Delay in Holding a By Election in Hougang is a Violation of Our Democratic RightsPublished: 17th February 2012
We note the Prime Minister’s comments yesterday that he will consider carefully when to call a by-election for Hougang SMC and that this is because, “….there are many more important issues on the national agenda at the moment.”
Democracy is The National Agenda and nothing can ever take precedence over that. The people of Singapore’s democratic right to be represented in Parliament by representatives of their choosing must always be the overriding concern.
The people of Hougang are now without a representative. By expelling their MP and sending in other representatives from the party, the WP has taken democracy a step backwards. For the Hougang voters to be served by MPs from a neighbouring constituency for whom they did not vote is effectively abolishing election in favour of selection.
It is no surprise that the PM should think this acceptable and be in no hurry to rectify the situation but we do not believe that all the blame can be laid upon Yaw Shin Leong. MPs have marital breakdown and there are enough examples of divorced and re-married MP’s and Ministers in Parliament. Yes, the WP and the leadership who chose and mentored Yaw Shin Leong should have provided an account and also brought Yaw Shin Leong to accountability rather than giving us silence by expelling him.
However, the deprivation of an Opposition representative in Parliament through the PM’s delay in holding a by-election is an even more egregious violation of the rights to representation of the 40% of the Singapore electorate who voted for Opposition candidates in the last GE.
In a democracy the decision upon whether to call a by-election should not be the Prime Ministers’ prerogative. Singapore is not the PM’s personal fiefdom. He does have the right to decide when and whether the voters of Hougang should get to choose a new representative and when to call general elections as well as by-elections. But this right is one that was appropriated by amending the constitution. And the government’s ability to amend the Constitution at will without consultation of the people is a result of decades of unchallenged power. The solution is greater Opposition representation in Parliament not less.
The Reform Party calls upon the Prime Minister to put democracy and the Nation first. As a Nation we are advancing from a position where the government has already been called to a majority on Nomination day to one where almost every seat is hotly contested. Singaporean voters are less afraid, less apathetic, more sophisticated and less isolated. We must make sure that our processes and laws also keep up with the times and entrench the protection of democracy as a system of government.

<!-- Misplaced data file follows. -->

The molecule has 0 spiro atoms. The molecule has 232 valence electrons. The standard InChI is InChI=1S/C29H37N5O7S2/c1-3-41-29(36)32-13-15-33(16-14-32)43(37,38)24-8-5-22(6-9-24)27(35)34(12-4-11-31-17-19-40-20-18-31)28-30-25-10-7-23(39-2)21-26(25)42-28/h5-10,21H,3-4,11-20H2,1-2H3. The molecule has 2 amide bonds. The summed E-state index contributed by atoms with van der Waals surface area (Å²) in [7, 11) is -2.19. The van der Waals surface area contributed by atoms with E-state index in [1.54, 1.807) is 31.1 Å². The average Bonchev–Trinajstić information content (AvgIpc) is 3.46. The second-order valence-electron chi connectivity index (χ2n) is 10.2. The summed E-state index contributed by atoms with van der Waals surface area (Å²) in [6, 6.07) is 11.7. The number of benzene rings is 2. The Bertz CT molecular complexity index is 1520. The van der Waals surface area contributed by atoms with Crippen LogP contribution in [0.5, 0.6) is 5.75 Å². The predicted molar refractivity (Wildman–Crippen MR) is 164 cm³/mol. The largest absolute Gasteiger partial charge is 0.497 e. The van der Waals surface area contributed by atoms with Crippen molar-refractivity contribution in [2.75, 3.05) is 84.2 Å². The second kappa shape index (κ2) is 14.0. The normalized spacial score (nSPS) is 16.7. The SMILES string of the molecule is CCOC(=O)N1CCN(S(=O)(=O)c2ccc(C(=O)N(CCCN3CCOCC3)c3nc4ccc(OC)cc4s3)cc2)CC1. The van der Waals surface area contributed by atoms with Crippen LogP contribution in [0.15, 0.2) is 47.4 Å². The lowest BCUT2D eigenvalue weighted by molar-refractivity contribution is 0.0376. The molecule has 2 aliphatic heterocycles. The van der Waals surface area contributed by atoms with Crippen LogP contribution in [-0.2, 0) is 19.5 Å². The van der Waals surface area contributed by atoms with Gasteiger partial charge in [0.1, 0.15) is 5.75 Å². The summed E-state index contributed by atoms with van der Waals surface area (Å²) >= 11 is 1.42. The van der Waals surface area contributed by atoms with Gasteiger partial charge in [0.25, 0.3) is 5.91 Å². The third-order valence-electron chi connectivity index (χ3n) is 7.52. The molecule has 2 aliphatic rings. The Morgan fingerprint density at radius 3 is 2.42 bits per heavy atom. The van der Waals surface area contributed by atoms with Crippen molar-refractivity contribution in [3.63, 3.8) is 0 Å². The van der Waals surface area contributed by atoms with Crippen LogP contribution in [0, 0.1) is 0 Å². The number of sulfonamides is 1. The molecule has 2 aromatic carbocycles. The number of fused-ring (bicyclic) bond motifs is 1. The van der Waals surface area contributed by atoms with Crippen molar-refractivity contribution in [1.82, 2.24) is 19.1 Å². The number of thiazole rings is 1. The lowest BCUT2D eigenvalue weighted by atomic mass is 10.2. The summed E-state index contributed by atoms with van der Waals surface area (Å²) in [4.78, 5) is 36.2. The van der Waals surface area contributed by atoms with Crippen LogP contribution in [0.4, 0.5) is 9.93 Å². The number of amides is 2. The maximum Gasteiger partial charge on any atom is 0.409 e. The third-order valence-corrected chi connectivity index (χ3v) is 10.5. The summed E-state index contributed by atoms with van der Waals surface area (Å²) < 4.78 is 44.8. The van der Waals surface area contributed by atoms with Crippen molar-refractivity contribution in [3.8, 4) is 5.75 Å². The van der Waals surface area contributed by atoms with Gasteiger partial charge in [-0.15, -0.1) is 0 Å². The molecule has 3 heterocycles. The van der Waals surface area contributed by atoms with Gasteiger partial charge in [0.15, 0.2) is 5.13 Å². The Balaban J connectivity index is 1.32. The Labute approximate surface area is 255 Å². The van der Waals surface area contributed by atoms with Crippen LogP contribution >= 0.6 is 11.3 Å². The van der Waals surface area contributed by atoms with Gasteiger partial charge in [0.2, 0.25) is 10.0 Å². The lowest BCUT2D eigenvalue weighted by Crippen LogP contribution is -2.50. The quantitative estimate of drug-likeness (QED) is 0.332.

In other advanced Nations, free and fair elections are upheld by entrusting the conduct of elections to an independent body. The independence of these election commissions, particularly in commonwealth countries, is fiercely protected. Originally Singapore’s constitution, like the Westminster one on which it is modelled, provided for a by-election to be held in a reasonable time frame once a seat fell vacant. However this was changed, presumably because the PAP feared that they would be more likely to lose seats at by-elections than at general elections and to keep certain members of the Opposition who threatened them from getting back into Parliament.
In Westminster itself the incumbent Party (that would be the Worker’s Party here) has the right to move a writ to set in place a motion for the by-election and to select the date. The government and the Prime Minister have no rights to interfere with that schedule. This gives the incumbent Party a slight advantage but also puts the matter straight back into the hands of the electorate. All sides consider this slight advantage to be fair as there can be no doubt that the people have previously voted for a Party as well as an individual.
The Reform Party calls for the government to remove the constitutional amendment giving the government discretion to keep seats vacant between general elections, to remove the PM’s discretion as to when a by-election must be called and above all to move the Elections Department out of the Prime Minister’s Office. We need to set up a totally independent Elections Commission to safeguard free and fair elections if we are ever to join the ranks of advanced Nations.
The Reform Party similarly calls on the people of Singapore who have clearly shown that they strive for democracy to keep up pressure on the government and to prevent us losing the little progress we have so far gained as a Democracy .
The Reform Party